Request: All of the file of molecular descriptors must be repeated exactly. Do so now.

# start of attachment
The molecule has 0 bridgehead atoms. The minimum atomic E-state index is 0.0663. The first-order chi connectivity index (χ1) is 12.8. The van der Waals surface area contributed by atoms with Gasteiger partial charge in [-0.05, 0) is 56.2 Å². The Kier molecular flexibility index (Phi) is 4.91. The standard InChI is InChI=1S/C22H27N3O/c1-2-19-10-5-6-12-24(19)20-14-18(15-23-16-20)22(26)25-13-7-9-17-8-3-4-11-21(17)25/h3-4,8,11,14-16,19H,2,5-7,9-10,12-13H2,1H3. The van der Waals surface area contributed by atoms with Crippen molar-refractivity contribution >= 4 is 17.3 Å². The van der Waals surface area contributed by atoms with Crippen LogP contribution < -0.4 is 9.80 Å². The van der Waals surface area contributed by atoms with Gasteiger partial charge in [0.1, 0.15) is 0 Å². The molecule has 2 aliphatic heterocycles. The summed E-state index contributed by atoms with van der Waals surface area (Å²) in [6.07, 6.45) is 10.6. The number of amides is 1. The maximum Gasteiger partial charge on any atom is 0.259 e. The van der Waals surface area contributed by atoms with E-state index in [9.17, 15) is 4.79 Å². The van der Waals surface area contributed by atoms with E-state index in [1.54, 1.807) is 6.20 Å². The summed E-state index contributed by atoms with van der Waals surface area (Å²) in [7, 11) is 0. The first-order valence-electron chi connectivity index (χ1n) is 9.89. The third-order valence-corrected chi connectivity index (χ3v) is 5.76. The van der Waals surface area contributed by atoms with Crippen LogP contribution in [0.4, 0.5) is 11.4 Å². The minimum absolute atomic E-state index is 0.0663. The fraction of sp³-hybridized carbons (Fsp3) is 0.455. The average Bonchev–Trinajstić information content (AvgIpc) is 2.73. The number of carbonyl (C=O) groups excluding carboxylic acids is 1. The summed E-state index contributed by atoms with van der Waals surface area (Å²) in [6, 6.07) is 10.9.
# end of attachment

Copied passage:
The molecule has 0 bridgehead atoms. The minimum atomic E-state index is 0.0663. The first-order chi connectivity index (χ1) is 12.8. The van der Waals surface area contributed by atoms with Gasteiger partial charge in [-0.05, 0) is 56.2 Å². The Kier molecular flexibility index (Phi) is 4.91. The standard InChI is InChI=1S/C22H27N3O/c1-2-19-10-5-6-12-24(19)20-14-18(15-23-16-20)22(26)25-13-7-9-17-8-3-4-11-21(17)25/h3-4,8,11,14-16,19H,2,5-7,9-10,12-13H2,1H3. The van der Waals surface area contributed by atoms with Crippen molar-refractivity contribution >= 4 is 17.3 Å². The van der Waals surface area contributed by atoms with Crippen LogP contribution < -0.4 is 9.80 Å². The van der Waals surface area contributed by atoms with Gasteiger partial charge in [0.1, 0.15) is 0 Å². The molecule has 2 aliphatic heterocycles. The summed E-state index contributed by atoms with van der Waals surface area (Å²) in [6.07, 6.45) is 10.6. The number of amides is 1. The maximum Gasteiger partial charge on any atom is 0.259 e. The van der Waals surface area contributed by atoms with E-state index in [9.17, 15) is 4.79 Å². The van der Waals surface area contributed by atoms with E-state index in [1.54, 1.807) is 6.20 Å². The summed E-state index contributed by atoms with van der Waals surface area (Å²) in [7, 11) is 0. The first-order valence-electron chi connectivity index (χ1n) is 9.89. The third-order valence-corrected chi connectivity index (χ3v) is 5.76. The van der Waals surface area contributed by atoms with Crippen LogP contribution in [0.4, 0.5) is 11.4 Å². The minimum absolute atomic E-state index is 0.0663. The fraction of sp³-hybridized carbons (Fsp3) is 0.455. The average Bonchev–Trinajstić information content (AvgIpc) is 2.73. The number of carbonyl (C=O) groups excluding carboxylic acids is 1. The summed E-state index contributed by atoms with van der Waals surface area (Å²) in [6, 6.07) is 10.9.